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Results Found (66), Result Page (1 of 2)
Search Aspect (alf mattison )
Location - Leeds & District

[1]Albion Street, Denby and Spinks (City Centre) (8 comments)
Albion Street, Denby and SpinksUndated. View of Albion Street from early part of the 20th century, showing, in the centre, no. 27 - 33, Denby & Spinks Carpet & Furniture Stone. This building was formerly the Albion Street Music Hall, dating from 1792-3; the lower part was occupied by the Albion Carpet Warehouse from 1850 and the rest sold on 9th February 1870; it became Denby & Spinks 1876. The site is now part of the Leeds Shopping Plaza. On the right of the picture is no. 35-37, Charles William Lillie, ironmonger, with Albion Walk in between this and Denby & Spinks. In the background on the left is L.E. Knight & Co, wholesale jeweller, at no. 13. a streetlamp can be seen.
[2]Alderman Brook's House (Hunslet) (17 comments)
Alderman BrookUndated. Alderman Brook's house, Hunslet Lane. Large brick house now demolished. "A guide published in 1808 described Hunslet as 'a little more than a mile from Leeds'. Between the two places was a country lane - Hunslet Lane to Leeds people, and Leeds Lane to Hunslet people - and bordering it were fine residences. Of the few remaining, that know as Alderman Brook's house, is one of the most striking. It is notable for the geat number of windows, and also for the length of the building" (Mattison A and Meakin W 1908, The Romance of Old Leeds). Photograph Alf Mattison. The photographer Alfred Mattison was born in Hunslet in 1868. His passion for local history led to lecturing, photography and writing. In 1908 he wrote "The Romance of Old Leeds" based on his articles and photos for the Yorkshire Daily Observer. He died following a street accident in Leeds in Sept 1944.
[3]Assembly Rooms, Assembly Street (City Centre)
Assembly Rooms, Assembly Streetc.1910. In Georgian Leeds, the nobility and gentry of the city required a centre for social engagements. The Assembly Rooms which were built over the north wing of the Third White Cloth Hall in 1777, provided the perfect venue with a highly decorative ballroom and a suite of supper rooms and card rooms. By the mid 1800s the Assembly Rooms had been converted to a Working Mens Club before becoming William Towler's Globe Foundry Warehouse as shown in this view. In the 1920s Hirst's Tobacco changed the name of the building to Waterloo House. The building has now, however been restored to its original function, as a venue for entertainment including the Cafe Rouge, the entrance to which can be seen towards the right with a roof gable.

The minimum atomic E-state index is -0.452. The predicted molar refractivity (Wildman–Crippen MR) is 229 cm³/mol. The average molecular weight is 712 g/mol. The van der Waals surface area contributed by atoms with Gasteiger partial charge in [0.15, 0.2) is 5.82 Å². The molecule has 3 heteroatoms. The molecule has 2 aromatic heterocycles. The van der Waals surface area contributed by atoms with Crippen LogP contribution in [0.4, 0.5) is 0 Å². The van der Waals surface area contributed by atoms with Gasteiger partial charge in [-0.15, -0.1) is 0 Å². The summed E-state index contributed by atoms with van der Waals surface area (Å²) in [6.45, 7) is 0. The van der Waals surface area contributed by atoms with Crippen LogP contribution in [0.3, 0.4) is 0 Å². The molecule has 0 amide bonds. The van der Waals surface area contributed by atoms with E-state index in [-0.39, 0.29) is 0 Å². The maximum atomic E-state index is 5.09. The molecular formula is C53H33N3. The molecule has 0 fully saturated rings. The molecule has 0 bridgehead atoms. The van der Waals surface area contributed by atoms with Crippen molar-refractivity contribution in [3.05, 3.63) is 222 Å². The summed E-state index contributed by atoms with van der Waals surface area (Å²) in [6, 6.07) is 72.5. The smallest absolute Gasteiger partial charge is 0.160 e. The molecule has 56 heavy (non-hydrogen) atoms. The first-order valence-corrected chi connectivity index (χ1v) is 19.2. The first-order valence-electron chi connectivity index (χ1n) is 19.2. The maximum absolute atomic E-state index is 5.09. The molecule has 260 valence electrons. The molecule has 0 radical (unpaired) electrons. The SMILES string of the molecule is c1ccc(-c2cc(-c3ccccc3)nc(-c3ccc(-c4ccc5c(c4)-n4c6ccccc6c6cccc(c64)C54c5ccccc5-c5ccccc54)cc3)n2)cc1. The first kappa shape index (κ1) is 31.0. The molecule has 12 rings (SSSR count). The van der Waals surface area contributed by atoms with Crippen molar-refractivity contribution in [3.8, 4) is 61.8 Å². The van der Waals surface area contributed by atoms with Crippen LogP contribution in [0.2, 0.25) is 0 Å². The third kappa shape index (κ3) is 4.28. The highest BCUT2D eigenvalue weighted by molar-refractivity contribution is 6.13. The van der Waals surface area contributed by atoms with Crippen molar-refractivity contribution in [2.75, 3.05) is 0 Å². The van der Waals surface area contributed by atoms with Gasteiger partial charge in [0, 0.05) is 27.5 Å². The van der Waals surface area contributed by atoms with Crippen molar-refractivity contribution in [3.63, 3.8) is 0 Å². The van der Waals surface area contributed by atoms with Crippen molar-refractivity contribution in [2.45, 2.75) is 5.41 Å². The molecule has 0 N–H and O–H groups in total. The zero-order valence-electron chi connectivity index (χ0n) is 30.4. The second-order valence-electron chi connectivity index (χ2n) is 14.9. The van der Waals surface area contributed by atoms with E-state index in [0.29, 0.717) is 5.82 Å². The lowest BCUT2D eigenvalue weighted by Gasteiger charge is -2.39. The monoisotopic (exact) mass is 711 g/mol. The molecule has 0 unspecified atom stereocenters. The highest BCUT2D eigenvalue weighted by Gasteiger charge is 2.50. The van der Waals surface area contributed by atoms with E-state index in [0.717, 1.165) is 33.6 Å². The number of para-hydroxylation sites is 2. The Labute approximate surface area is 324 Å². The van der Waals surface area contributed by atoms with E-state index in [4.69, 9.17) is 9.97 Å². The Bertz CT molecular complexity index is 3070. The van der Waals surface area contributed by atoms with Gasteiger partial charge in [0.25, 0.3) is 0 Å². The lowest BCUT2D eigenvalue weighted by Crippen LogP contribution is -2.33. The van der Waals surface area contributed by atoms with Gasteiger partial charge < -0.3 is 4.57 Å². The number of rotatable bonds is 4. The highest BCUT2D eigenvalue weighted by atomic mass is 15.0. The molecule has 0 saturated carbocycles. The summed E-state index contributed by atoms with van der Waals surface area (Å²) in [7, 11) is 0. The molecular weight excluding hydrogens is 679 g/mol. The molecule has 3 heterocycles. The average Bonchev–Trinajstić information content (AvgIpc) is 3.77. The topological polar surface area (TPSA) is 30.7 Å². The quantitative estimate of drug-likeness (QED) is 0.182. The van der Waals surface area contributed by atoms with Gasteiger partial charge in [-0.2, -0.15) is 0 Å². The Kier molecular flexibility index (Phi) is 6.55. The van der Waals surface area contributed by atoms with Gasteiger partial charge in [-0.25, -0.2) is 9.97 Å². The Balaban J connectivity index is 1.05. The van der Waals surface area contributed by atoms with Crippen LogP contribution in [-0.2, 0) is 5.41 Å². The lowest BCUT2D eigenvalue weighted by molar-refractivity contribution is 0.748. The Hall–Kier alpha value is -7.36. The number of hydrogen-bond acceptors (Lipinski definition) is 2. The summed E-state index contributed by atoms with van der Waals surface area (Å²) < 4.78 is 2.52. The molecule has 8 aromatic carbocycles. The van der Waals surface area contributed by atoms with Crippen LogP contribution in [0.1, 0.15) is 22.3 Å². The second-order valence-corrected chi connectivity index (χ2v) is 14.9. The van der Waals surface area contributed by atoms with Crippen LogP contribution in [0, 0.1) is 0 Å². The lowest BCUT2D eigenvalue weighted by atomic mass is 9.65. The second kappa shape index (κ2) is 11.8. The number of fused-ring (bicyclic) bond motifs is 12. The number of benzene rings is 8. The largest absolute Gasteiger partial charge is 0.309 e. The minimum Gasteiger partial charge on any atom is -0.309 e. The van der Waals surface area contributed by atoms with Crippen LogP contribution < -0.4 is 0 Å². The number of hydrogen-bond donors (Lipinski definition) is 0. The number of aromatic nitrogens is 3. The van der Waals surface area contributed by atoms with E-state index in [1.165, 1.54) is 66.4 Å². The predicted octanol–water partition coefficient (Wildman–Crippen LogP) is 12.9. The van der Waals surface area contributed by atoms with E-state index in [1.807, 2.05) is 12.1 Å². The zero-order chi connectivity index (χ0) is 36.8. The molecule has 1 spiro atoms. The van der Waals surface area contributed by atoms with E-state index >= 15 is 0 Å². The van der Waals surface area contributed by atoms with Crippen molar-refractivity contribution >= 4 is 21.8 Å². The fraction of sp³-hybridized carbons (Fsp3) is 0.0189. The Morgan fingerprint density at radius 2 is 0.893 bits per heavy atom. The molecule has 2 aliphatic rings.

[4]Beeston Hall (Beeston) (1 comment)
Beeston HallUndated. Beeston Hall. Demolished 1936. Photograph by Alf Mattison. The photographer Alfred Mattison was born in Hunslet in 1868. His passion for local history led to lecturing, photography and writing. In 1908 he wrote "The Romance of Old Leeds" based on his articles and photos for the Yorkshire Daily Observer. He died following a street accident in Leeds in Sept 1944.
[5]Briggate, Bow Windowed Shop (City Centre)
Briggate, Bow Windowed Shop1890. The last bow windowed shop in Briggate (no 51). Premises of William Green and Sons, late Buck and Jackson. Demolished 1922. The passage on the right leads to the Turk's Head Tavern (Whitelocks) established 1715. Photograph by Alf Mattison. The photographer Alfred Mattison was born in Hunslet in 1868. His passion for local history led to lecturing, photography and writing. In 1908 he wrote "The Romance of Old Leeds" based on his articles and photos for the Yorkshire Daily Observer. He died following a street accident in Leeds in Sept 1944.